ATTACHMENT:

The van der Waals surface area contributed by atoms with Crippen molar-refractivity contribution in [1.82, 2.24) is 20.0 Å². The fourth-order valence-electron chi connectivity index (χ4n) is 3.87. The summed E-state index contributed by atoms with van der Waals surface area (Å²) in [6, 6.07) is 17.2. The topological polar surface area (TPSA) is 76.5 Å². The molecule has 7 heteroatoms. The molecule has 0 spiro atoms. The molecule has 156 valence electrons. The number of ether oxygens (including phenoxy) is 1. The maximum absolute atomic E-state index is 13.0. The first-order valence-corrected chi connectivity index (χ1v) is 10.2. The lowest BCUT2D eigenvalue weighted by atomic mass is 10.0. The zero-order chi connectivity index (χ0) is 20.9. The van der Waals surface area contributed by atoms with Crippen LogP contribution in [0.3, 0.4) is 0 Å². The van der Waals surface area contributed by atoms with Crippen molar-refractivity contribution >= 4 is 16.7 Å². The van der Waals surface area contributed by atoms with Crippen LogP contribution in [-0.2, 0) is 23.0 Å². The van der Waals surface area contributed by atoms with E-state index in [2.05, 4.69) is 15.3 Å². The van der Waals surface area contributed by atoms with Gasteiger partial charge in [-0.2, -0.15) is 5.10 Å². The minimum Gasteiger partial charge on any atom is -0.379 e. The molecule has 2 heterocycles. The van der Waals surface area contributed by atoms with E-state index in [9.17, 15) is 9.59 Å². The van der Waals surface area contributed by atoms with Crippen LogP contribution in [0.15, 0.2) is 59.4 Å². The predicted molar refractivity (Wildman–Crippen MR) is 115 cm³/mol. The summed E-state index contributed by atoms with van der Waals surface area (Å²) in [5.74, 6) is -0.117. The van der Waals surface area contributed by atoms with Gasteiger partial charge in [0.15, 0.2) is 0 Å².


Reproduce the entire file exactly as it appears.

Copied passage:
The van der Waals surface area contributed by atoms with Crippen molar-refractivity contribution in [1.82, 2.24) is 20.0 Å². The fourth-order valence-electron chi connectivity index (χ4n) is 3.87. The summed E-state index contributed by atoms with van der Waals surface area (Å²) in [6, 6.07) is 17.2. The topological polar surface area (TPSA) is 76.5 Å². The molecule has 7 heteroatoms. The molecule has 0 spiro atoms. The molecule has 156 valence electrons. The number of ether oxygens (including phenoxy) is 1. The maximum absolute atomic E-state index is 13.0. The first-order valence-corrected chi connectivity index (χ1v) is 10.2. The lowest BCUT2D eigenvalue weighted by atomic mass is 10.0. The zero-order chi connectivity index (χ0) is 20.9. The van der Waals surface area contributed by atoms with Crippen LogP contribution in [0.3, 0.4) is 0 Å². The van der Waals surface area contributed by atoms with Crippen molar-refractivity contribution >= 4 is 16.7 Å². The van der Waals surface area contributed by atoms with Crippen LogP contribution in [-0.2, 0) is 23.0 Å². The van der Waals surface area contributed by atoms with E-state index in [2.05, 4.69) is 15.3 Å². The van der Waals surface area contributed by atoms with Gasteiger partial charge in [-0.2, -0.15) is 5.10 Å². The minimum Gasteiger partial charge on any atom is -0.379 e. The molecule has 2 heterocycles. The van der Waals surface area contributed by atoms with E-state index in [9.17, 15) is 9.59 Å². The van der Waals surface area contributed by atoms with Crippen LogP contribution in [0.15, 0.2) is 59.4 Å². The predicted molar refractivity (Wildman–Crippen MR) is 115 cm³/mol. The summed E-state index contributed by atoms with van der Waals surface area (Å²) in [5.74, 6) is -0.117. The van der Waals surface area contributed by atoms with Gasteiger partial charge in [0.15, 0.2) is 0 Å².